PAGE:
Actually, it sucked. But I couldn’t resist the Tori Amos reference.
Onward and upward, however. This year, for the very first time, I was alone during the countdown to the New Year. I was in a bar, separated from my friends for the moment, getting myself another (yet another) beer, and I’d lost track of the time. All of a sudden, one of the numb nutses in the band announced that it was nearly 2004, and started the counting thing. The lights in the bar were warm and low, that mellow golden color you only see in basement bars late at night when you’re really blotto, or else in furnishings and clothes from the 70s. The bartenders — all goth, in this place, although it’s not a goth nightclub — smiled through their mascara tears and stopped serving for a moment. We all counted down together and no one harassed me or gave me a dirty look or bumped into me or tried to get me to do anything. I’d ridden the T over from JP by myself, and later, when I was tired of being social, I’d go home early the same way, in a cab operated by a friendly Haitian cab driver who hated G.W. Bush almost as much as I do. “He don’t like poor people, man,” he’d say, taking a nervous slug of his Redbull. “Shit — he don’t like PEOPLE.”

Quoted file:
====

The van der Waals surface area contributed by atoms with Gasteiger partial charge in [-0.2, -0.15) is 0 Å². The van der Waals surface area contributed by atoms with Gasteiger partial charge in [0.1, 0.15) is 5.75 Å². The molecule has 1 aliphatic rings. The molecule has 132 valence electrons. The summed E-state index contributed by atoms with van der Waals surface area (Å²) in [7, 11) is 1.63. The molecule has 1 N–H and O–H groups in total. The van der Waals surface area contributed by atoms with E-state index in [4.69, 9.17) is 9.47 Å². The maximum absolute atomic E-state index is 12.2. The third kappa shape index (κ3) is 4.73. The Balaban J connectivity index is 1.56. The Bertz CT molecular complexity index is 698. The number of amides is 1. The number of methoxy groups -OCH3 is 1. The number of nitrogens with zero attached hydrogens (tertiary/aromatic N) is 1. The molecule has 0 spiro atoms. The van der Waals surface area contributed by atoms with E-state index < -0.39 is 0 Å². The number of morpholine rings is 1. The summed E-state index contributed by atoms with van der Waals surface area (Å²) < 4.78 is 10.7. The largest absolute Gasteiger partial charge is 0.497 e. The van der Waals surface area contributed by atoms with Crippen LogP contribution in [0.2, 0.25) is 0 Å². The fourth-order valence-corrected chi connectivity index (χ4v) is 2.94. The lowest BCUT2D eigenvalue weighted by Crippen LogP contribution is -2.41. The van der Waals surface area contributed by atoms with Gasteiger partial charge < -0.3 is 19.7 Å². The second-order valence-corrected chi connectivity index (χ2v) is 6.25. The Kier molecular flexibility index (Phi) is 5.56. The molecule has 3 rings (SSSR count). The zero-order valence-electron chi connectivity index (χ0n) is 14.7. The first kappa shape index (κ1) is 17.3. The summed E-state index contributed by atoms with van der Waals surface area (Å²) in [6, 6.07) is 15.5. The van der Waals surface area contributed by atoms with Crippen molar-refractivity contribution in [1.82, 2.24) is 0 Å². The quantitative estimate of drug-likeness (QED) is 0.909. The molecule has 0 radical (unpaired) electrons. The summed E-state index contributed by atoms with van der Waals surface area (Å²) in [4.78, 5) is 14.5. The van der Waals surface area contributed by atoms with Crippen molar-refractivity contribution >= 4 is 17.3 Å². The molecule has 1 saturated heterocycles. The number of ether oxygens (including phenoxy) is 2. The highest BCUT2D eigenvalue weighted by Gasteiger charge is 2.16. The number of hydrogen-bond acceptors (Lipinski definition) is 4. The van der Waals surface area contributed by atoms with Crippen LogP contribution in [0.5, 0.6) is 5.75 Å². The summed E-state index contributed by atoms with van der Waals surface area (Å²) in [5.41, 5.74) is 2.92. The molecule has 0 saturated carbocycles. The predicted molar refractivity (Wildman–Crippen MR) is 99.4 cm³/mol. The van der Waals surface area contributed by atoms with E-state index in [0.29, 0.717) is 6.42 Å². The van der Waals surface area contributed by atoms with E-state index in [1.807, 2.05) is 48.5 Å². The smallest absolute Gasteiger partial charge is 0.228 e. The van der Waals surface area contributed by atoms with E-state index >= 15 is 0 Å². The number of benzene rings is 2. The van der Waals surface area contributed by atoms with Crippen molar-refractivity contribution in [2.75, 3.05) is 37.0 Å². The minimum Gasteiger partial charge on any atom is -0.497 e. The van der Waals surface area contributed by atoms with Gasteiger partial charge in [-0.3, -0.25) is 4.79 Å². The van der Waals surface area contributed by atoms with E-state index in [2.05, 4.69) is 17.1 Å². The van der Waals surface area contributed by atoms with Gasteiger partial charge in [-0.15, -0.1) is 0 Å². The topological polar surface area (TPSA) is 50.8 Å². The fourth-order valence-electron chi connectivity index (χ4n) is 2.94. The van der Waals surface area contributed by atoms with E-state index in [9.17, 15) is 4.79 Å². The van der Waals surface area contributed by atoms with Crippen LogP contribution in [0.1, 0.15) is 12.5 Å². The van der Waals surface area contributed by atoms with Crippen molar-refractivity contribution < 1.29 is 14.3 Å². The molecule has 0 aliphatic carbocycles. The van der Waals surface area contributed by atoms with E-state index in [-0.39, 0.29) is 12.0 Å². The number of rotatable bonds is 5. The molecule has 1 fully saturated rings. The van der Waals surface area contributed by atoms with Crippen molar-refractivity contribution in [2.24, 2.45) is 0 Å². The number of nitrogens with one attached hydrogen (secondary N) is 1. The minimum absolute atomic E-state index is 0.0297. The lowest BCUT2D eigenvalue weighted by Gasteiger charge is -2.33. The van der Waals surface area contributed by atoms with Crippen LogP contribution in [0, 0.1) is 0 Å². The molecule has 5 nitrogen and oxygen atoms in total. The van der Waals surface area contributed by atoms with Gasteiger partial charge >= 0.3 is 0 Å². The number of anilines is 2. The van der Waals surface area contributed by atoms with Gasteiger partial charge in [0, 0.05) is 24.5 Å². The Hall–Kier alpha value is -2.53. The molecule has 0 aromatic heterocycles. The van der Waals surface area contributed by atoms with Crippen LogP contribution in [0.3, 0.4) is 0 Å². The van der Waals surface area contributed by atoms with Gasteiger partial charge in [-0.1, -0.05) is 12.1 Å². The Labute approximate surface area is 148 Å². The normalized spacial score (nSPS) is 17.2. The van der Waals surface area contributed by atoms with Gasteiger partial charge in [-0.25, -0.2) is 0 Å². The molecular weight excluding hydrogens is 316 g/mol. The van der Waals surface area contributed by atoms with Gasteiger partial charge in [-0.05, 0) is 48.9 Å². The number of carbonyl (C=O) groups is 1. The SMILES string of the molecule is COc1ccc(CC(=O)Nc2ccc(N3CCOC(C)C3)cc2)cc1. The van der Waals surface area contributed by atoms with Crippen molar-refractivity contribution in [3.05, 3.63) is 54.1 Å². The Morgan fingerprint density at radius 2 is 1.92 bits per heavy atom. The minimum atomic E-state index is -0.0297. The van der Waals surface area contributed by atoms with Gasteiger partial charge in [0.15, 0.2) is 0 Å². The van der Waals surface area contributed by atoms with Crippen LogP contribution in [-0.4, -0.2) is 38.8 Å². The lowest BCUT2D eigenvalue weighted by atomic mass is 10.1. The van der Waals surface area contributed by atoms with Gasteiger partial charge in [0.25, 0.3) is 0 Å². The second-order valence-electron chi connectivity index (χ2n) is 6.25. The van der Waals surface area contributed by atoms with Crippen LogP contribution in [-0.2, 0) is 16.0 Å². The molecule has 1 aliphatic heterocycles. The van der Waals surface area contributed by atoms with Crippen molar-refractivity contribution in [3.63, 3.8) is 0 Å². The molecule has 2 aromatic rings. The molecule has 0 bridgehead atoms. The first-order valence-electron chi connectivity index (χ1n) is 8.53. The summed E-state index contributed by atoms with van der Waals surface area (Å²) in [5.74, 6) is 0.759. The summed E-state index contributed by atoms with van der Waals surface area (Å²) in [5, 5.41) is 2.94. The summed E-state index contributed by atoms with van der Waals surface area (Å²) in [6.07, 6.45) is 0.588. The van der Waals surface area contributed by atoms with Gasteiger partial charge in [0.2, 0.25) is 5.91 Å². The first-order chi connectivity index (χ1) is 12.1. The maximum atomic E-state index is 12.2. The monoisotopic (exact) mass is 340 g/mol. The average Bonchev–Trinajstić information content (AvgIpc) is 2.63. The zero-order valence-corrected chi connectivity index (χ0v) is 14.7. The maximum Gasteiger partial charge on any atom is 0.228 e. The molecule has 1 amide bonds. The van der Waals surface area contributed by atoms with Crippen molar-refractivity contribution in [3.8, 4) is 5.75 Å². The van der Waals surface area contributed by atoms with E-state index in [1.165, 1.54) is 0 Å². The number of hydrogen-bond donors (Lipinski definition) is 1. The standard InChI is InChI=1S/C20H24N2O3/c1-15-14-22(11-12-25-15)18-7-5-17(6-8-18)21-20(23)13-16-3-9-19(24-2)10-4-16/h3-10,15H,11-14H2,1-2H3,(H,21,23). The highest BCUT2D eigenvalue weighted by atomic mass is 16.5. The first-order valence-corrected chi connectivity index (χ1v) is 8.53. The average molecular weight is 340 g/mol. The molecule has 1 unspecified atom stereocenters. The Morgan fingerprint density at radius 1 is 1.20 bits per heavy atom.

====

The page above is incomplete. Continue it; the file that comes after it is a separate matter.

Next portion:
If it’s true that you spend the rest of the year doing what you did the night the calendar flips, I should have an interesting, drunken, friendly, political, independent, conversational year.
My best to you all. Happy New Year! Happy New Year! Happy New Year!